Dynamics for the US dollar are positive in the short term, but don’t expect it to last, argues Kames’ Gareth Gettinby
We expect the US dollar to continue its recent recovery into year-end, as it is boosted by improving US economic data, a more hawkish Federal Reserve and an increasing likelihood that US fiscal policy turns supportive. These dynamics are positive in the short term as interest rate differentials are pushed higher.
However, we believe this is only a temporary respite for the US dollar and we expect fresh weakness in 2018.
There are a number of reasons for this.
- Whilst we fully expect the Fed to increase rates in December and again in 2018, this is not necessarily beneficial for the dollar; positive short-term interest rate spreads against the Eurozone have thus far failed to prevent the currency falling this year against the euro.
- Although the Fed has begun policy normalisation, other central banks are getting closer to tightening policy, making the dollar less attractive – as policy normalisation should strengthen their currencies.
- Improving global growth trends mean less compelling US growth differentials against other countries, and therefore less demand for assets in the US – reducing support for the currency over the medium term.
- The level of the twin deficits (the sum of fiscal and current account) as a percentage of GDP suggests the US dollar should trend lower. Whilst increased trade may improve the current account deficit, the fiscal balance will decline rapidly if Trump’s tax changes come to fruition. To fund these deficits, the US dollar may need to weaken.
- Speculators are currently neutrally positioned; there remains considerable scope for sentiment to change against the currency.
So what does this mean for markets? US-based firms who export a large amount of their products should benefit from a weaker dollar as their exports become cheaper for international buyers. Of course, importers will feel the opposite effect as their cash suddenly purchases less. This should support large multinationals over domestically focused importers, supporting their corporate bond spreads and equity valuations.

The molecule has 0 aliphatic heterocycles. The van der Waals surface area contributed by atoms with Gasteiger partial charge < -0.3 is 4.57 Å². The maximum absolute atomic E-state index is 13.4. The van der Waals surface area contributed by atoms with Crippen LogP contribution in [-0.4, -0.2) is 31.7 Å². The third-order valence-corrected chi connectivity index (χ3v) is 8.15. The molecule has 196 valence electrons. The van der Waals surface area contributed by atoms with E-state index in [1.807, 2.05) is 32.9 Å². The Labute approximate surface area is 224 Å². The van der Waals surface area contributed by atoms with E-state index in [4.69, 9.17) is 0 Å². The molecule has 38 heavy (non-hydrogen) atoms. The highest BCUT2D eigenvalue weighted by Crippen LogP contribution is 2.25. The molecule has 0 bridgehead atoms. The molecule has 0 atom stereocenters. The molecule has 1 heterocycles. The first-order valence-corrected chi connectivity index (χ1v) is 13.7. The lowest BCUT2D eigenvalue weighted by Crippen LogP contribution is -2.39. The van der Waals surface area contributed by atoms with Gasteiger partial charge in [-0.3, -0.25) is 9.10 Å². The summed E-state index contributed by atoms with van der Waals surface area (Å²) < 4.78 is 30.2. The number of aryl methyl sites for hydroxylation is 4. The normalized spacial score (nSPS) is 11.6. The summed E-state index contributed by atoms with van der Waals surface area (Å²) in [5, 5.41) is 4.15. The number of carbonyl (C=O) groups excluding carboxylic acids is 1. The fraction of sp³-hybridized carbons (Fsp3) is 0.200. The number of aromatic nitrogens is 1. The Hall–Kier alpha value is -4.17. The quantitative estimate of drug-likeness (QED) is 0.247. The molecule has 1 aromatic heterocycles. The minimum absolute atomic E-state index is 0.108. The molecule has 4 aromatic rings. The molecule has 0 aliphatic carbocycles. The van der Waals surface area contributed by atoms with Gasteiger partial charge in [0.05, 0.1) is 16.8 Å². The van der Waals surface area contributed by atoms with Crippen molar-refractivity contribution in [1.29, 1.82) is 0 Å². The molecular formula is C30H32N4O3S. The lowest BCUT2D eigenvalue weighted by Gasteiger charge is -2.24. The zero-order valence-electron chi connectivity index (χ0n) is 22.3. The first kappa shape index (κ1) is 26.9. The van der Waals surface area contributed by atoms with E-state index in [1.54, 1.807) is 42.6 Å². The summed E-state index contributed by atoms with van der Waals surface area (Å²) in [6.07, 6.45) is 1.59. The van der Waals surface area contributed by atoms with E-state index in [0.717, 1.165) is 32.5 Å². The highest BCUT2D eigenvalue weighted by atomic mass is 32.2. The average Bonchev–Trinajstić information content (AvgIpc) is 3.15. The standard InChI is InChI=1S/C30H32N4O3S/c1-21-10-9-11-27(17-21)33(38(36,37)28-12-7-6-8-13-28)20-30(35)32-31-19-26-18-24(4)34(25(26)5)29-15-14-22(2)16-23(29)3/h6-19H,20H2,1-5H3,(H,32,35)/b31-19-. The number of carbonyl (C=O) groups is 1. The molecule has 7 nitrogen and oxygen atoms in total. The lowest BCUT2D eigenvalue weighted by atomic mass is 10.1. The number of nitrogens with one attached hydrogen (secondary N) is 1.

Outside of corporates, the areas most exposed to changes in the US dollar are commodities and emerging markets. Both of these tend to move inversely to the currency, and as such both should benefit from a weaker dollar. Those issuing dollar-denominated debt, particularly in emerging markets, may breathe a sigh of relief as their payments become less onerous as their local currency appreciates against the dollar.
How are we positioned?
A declining US dollar, combined with improving global growth, will likely create many opportunities for us to exploit. However, as the macroeconomic picture continues to evolve, a supportive backdrop for risk combined with valuations that appear high is a strong argument for ensuring you know what you own in your portfolio.
Conscious of this, we always ensure we are paid for the risks we take. Risk assets such as corporate bonds and equities will tend to perform well against a backdrop of improving global growth and a normalisation of monetary policy. As such, our multi-asset portfolios hold healthy allocations to equities, emerging market debt and bank credit. We also have a meaningful allocation to alternatives such as infrastructure, REITs and renewables which provide excellent diversification properties.
Diversification is important. Our broad-based approach to portfolio construction builds a portfolio that is not overly exposed to a single factor such as the US dollar, while our flexibility also allows us to take advantage of price dislocations inspired by currency moves.
Ultimately, for our multi-asset funds we aren’t overly worried about the direction of the dollar. Our response remains to invest in a diverse range of global assets.
Gareth Gettinby is multi-asset investment manager at Kames Capital